Several weeks later, Grace starts seeing a therapist and she is shown viewing a sonogram with Mason. Mason tells the rest of the staff about running into Marcus, who is doing well and has a girlfriend.

Cast[edit]

Production[edit]

Destin Daniel Cretton based Short Term 12 on his experiences working in a similar facility.

Short Term 12 was originally conceived by Destin Daniel Cretton as a short film based on his experiences as a line staff worker at a group facility for teenagers where he had worked for two years; it served as his thesis project for his Master's degree in film at San Diego State University.[5][6]:5 The short film ran for 22 minutes and premiered at the 2009 Sundance Film Festival, where it won the Jury Prize in Short Filmmaking.[5] After graduating from film school, Cretton decided to adapt the short into a feature-length screenplay, which won one of the Academy of Motion Picture Arts and Sciences' five Nicholl Fellowships in Screenwriting in 2010.[6]:5 The largest change Cretton made when adapting the short film into a longer screenplay was changing the lead character's gender: Denim, a man loosely based on Cretton himself, became Grace, a young woman and the facility's supervisor.[6]:5[7] Cretton researched similar facilities and interviewed former employees for the film, noting that the script featured stories directly told by children in these facilities from his interviews.[8]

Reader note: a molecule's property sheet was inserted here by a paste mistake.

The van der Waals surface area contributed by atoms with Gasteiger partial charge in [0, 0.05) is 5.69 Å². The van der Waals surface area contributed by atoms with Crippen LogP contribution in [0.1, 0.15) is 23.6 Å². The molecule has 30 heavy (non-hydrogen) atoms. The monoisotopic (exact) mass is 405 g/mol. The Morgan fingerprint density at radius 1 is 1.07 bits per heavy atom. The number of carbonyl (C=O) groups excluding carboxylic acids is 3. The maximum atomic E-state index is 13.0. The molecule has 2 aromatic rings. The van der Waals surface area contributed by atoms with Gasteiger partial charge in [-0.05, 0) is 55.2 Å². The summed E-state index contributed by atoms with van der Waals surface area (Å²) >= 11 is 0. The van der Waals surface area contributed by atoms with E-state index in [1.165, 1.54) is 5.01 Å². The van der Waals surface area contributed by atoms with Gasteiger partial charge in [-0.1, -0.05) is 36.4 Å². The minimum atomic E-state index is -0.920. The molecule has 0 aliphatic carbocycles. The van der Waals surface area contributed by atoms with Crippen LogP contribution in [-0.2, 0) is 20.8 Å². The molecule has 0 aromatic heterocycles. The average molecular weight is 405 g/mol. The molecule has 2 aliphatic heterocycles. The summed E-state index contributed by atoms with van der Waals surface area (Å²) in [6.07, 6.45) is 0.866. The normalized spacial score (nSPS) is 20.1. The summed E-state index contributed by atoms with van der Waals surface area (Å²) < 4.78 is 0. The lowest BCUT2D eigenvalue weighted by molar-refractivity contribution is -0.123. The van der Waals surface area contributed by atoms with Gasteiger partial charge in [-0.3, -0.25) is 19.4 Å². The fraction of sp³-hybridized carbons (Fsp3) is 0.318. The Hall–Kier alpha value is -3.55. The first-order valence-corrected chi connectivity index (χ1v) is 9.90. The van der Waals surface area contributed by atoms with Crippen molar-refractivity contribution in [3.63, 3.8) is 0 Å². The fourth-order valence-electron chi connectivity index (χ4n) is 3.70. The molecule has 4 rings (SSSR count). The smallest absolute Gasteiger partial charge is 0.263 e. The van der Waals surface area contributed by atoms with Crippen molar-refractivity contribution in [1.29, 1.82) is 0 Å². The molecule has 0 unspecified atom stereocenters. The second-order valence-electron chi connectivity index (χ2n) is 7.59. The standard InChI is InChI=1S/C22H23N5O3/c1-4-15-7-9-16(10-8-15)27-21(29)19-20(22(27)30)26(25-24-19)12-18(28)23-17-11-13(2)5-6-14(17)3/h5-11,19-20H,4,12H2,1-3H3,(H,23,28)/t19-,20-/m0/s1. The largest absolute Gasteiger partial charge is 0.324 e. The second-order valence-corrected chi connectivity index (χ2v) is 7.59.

Brie Larson auditioned for the role of Grace via Skype after the script had been sent to her;[9] John Gallagher, Jr. also won his role after a Skype conversation with Cretton, calling the screenplay "probably the best script that I've been sent, ever".[10] Larson and Gallagher prepared for their roles by shadowing line staff at a group home similar to that in the film, and collaborated to create backstories for their characters.[6]:7–8 Keith Stanfield was the only actor from the original short film to reprise his role in the feature.[6]:10 Cretton struggled to contact Stanfield when casting the film in 2012—Stanfield had stopped acting, left his managers, and did not own a cell phone—but Cretton was eventually able to reach him by email to tape an audition.[6]:10[11] Most of the children featured in the film were cast through open casting calls, and most had no prior acting experience.[11] Alex Calloway, who played Sammy, found a casting call through Craigslist and won the role after sending in a cell phone video audition.[6]:8